A duality of local infrastructure development in the context of increasing shipping activities
|Session Name||2.11 Transport, infrastructure, communication - local, regional and global scales|
|Author(s)||Grete K. Hovelsrud (Nord University, Norway), Marina Nenasheva (Northern (Arctic) Federal University named after M.V. Lomonosov, Russian Federation), Julia Olsen (Nord University, Norway)|
The expansion of Arctic shipping activities is mostly felt in Arctic port-towns, harbors and coastal communities. It is generally acknowledged that one of the sufficient responses for meeting the increased shipping locally is to ‘put corresponding infrastructures into place’. Given the heterogeneity of Arctic destinations, there is a need to specify what is meant by ‘corresponding infrastructure’ in the context of destinational shipping, comprising cargo, fishing, and passenger and cruise vessels. In addition to port facilities, transport infrastructure, buildings, waste facilities, telecommunications infrastructure are developed to meet the needs of increasing number of community visitors. However, the same infrastructure development is not necessarily perceived as viable for communities’ well-being. Moreover, such development may become a barrier for local capacity to accommodate the growth.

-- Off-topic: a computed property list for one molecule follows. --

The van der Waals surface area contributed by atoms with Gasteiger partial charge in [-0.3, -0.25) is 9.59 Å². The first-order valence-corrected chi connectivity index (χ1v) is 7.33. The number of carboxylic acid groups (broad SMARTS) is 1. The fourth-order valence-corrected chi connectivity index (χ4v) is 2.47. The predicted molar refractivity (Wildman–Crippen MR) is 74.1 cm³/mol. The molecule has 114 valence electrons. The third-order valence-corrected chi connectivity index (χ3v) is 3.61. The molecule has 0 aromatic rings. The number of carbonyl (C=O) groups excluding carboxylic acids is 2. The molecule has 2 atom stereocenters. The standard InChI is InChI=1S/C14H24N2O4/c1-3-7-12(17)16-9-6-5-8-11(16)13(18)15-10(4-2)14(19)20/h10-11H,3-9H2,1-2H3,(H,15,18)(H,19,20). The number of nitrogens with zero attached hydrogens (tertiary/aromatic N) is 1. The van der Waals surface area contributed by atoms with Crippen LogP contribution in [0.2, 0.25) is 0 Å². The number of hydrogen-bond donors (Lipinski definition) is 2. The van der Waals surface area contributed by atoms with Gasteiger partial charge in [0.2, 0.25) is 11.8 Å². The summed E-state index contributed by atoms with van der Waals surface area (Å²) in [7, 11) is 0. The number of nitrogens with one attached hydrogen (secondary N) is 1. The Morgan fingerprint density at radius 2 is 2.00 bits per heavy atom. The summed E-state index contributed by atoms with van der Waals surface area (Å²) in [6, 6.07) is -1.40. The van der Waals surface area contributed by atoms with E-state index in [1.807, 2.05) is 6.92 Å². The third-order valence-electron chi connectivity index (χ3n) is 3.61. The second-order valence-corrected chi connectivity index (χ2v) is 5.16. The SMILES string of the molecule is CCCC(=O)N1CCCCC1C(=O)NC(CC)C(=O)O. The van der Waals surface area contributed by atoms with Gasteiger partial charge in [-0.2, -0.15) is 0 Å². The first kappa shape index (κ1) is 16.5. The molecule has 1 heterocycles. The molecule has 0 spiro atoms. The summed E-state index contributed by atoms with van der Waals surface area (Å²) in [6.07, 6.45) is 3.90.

The study examines this duality by assessing perspectives of two local coastal communities in the Barents area: Solovetsky in Northern Russian and Longyearbyen on Svalbard.
Based on variety of sources, including semi-structured interviews with key stakeholders, community residents and tourists, media and literature review and document analysis this paper will discuss the role of supportive infrastructure. The preliminary results suggest that infrastructure development may: increase local adaptive capacity and have a role in protecting the fragile Arctic environment important to the communities. Although the same infrastructure threatens local values such as a sense of isolation and may pose risks for cultural and historical heritage.
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